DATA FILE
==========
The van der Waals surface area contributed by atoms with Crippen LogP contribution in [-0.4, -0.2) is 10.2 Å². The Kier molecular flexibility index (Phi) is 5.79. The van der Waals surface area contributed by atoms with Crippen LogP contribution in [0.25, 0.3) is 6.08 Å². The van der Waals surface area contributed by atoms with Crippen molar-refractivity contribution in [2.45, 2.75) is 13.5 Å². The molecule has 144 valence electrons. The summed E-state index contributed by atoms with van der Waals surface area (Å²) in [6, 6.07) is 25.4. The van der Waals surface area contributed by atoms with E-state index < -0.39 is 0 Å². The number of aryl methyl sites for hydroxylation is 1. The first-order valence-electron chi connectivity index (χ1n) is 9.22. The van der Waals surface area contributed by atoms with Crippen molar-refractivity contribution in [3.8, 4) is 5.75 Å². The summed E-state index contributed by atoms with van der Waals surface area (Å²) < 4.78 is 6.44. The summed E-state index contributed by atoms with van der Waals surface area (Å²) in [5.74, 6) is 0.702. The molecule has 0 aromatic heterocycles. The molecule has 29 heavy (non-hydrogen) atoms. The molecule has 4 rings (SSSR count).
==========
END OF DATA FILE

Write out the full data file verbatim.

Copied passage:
The van der Waals surface area contributed by atoms with Crippen LogP contribution in [-0.4, -0.2) is 10.2 Å². The Kier molecular flexibility index (Phi) is 5.79. The van der Waals surface area contributed by atoms with Crippen LogP contribution in [0.25, 0.3) is 6.08 Å². The van der Waals surface area contributed by atoms with Crippen molar-refractivity contribution in [2.45, 2.75) is 13.5 Å². The molecule has 144 valence electrons. The summed E-state index contributed by atoms with van der Waals surface area (Å²) in [6, 6.07) is 25.4. The van der Waals surface area contributed by atoms with E-state index < -0.39 is 0 Å². The number of aryl methyl sites for hydroxylation is 1. The first-order valence-electron chi connectivity index (χ1n) is 9.22. The van der Waals surface area contributed by atoms with Crippen molar-refractivity contribution in [3.8, 4) is 5.75 Å². The summed E-state index contributed by atoms with van der Waals surface area (Å²) < 4.78 is 6.44. The summed E-state index contributed by atoms with van der Waals surface area (Å²) in [5.74, 6) is 0.702. The molecule has 0 aromatic heterocycles. The molecule has 29 heavy (non-hydrogen) atoms. The molecule has 4 rings (SSSR count).